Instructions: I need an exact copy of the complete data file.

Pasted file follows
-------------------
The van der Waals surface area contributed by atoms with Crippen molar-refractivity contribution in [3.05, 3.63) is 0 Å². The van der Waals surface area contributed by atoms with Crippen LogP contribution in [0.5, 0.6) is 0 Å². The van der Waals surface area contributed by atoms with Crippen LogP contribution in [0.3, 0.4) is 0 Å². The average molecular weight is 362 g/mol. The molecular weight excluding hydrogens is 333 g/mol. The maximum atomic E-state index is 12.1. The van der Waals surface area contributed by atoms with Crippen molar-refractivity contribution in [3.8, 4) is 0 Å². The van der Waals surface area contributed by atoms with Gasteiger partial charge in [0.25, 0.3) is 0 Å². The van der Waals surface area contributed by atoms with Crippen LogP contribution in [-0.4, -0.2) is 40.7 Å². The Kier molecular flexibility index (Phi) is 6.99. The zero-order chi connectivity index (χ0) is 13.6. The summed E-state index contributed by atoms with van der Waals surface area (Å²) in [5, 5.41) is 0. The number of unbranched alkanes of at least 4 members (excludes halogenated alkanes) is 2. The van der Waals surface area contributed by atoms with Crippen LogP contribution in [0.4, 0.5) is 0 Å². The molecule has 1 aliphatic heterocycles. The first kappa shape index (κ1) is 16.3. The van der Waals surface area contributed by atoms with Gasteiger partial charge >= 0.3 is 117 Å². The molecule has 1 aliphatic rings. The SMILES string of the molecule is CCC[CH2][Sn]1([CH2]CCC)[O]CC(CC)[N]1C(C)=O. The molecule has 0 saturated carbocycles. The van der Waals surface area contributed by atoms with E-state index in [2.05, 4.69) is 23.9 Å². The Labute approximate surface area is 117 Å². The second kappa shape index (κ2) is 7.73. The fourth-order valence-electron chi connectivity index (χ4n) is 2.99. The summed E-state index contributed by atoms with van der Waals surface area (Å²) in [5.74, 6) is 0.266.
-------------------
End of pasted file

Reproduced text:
The van der Waals surface area contributed by atoms with Crippen molar-refractivity contribution in [3.05, 3.63) is 0 Å². The van der Waals surface area contributed by atoms with Crippen LogP contribution in [0.5, 0.6) is 0 Å². The van der Waals surface area contributed by atoms with Crippen LogP contribution in [0.3, 0.4) is 0 Å². The average molecular weight is 362 g/mol. The molecular weight excluding hydrogens is 333 g/mol. The maximum atomic E-state index is 12.1. The van der Waals surface area contributed by atoms with Crippen molar-refractivity contribution in [3.8, 4) is 0 Å². The van der Waals surface area contributed by atoms with Gasteiger partial charge in [0.25, 0.3) is 0 Å². The van der Waals surface area contributed by atoms with Crippen LogP contribution in [-0.4, -0.2) is 40.7 Å². The Kier molecular flexibility index (Phi) is 6.99. The zero-order chi connectivity index (χ0) is 13.6. The summed E-state index contributed by atoms with van der Waals surface area (Å²) in [5, 5.41) is 0. The number of unbranched alkanes of at least 4 members (excludes halogenated alkanes) is 2. The van der Waals surface area contributed by atoms with Crippen LogP contribution in [0.4, 0.5) is 0 Å². The molecule has 1 aliphatic heterocycles. The first kappa shape index (κ1) is 16.3. The van der Waals surface area contributed by atoms with Gasteiger partial charge >= 0.3 is 117 Å². The molecule has 1 aliphatic rings. The SMILES string of the molecule is CCC[CH2][Sn]1([CH2]CCC)[O]CC(CC)[N]1C(C)=O. The molecule has 0 saturated carbocycles. The van der Waals surface area contributed by atoms with E-state index in [2.05, 4.69) is 23.9 Å². The Labute approximate surface area is 117 Å². The second kappa shape index (κ2) is 7.73. The fourth-order valence-electron chi connectivity index (χ4n) is 2.99. The summed E-state index contributed by atoms with van der Waals surface area (Å²) in [5.74, 6) is 0.266.